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including concern that came from the republican side of the aisle in the post-culture debate time. his problematic writings were .rought to light it just goes to show what that time means for all judges. nominees like these clearly demonstrate the importance of carefully approaching nominations. senator langford some editions will improve important checks and balances from the nomination process, making it harder to properly that but easier to confirm unqualified nominees. that is not what the american people sent us here to do. rhetoric of blistering and divisiveness, this is no time to feed this chamber's
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ability to do its due diligence by removing the guardrails that help ensure judicial nominees have the qualifications for lifetime appointments to the federal bench. the senate's constitutional responsibility of advise and consent is too important to turn into a rubberstamp. the senate must remain a meaningful check and balance in our constitutional system. i strongly urge my colleagues to consider the dangers of this and vote against it. >> thank you, senator. further discussion? >> thank you senator klobuchar, i listen closely to what you had to say. a couple of observations. much of what you were concerned about happened when you are all in the majority. confirming allor executive branch appointments, except for the supreme court was dropped to 51.
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no district court judge has ever been defeated by a filibuster in the history of the country. no cabinet member has ever been defeated i a filibuster in the history of the country. the executive calendar is in crisis but let's talk about what the crisis is. to theargely unrelated judiciary. put a lot of priority on the judiciary, you do and we do. with regard to district court judges, there is not a single one that gets to the floor doesn't have two blue slips return favorably. if 47 democratic senators have a major role to play in what kind of district court judges are sent to the floor. the real crisis on the exact of calendar is unrelated to the judiciary. it has to do with assistant secretaries of this, that and the other. some of them have been sitting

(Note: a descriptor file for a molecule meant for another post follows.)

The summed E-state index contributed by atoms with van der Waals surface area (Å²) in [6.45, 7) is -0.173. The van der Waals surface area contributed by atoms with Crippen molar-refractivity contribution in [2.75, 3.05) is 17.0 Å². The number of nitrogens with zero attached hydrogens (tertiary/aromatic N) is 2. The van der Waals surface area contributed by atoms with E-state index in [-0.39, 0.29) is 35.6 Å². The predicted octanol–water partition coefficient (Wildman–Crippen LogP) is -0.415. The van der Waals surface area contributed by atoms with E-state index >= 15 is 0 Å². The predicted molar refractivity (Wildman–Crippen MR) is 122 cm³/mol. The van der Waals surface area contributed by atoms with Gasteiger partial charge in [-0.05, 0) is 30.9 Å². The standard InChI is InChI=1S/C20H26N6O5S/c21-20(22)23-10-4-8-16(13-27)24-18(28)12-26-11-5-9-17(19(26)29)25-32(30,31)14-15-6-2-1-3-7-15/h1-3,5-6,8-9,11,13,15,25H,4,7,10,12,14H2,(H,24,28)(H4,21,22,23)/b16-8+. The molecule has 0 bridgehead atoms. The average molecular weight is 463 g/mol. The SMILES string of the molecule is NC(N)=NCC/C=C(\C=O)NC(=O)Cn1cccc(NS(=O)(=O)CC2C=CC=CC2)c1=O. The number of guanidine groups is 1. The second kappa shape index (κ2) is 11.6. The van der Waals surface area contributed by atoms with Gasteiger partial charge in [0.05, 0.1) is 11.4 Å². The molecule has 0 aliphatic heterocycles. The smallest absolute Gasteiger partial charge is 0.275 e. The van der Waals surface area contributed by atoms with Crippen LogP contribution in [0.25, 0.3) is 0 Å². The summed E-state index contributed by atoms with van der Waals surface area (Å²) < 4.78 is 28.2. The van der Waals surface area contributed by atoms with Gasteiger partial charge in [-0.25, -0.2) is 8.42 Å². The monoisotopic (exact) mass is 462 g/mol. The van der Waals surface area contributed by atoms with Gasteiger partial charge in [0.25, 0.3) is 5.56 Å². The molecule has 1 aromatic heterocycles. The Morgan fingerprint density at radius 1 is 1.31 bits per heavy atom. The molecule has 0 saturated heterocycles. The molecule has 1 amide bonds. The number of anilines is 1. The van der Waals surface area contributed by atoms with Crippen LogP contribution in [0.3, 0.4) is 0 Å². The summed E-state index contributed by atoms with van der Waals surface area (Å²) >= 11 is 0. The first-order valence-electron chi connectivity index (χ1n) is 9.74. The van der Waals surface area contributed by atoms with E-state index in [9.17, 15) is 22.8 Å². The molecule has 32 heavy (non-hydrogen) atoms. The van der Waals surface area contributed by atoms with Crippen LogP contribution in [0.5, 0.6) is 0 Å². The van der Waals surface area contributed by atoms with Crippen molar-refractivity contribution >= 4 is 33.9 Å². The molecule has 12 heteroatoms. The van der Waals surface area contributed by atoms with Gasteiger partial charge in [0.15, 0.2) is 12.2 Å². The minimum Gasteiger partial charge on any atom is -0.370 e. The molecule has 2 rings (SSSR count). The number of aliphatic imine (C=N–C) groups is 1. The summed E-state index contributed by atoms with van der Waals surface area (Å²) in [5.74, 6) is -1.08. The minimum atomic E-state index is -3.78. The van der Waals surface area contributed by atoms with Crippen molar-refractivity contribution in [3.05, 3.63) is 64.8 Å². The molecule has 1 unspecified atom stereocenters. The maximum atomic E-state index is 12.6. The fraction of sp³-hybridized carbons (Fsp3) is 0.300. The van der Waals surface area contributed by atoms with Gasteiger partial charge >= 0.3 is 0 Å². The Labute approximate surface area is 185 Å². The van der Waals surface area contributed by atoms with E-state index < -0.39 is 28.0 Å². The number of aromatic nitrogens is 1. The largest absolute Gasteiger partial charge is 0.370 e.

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around for a year and a half. their lives have been largely interrupted, who are controversial but cannot get process. i will give you example. offered the democratic leader and package of 150 nonjudicial executive branch appointments that came out of committee supported by both democrats and republicans. let me see that again. 150 nonjudicial executive branch appointments that came out of a committee with democratic support in a package and he rejected it. we had 30 district court judges -- every district court judge as a blue slip returned positively. 30 district court judges, i tried to get the democratic leader to approve, 12 came from blue or purple states. in other words, and these blue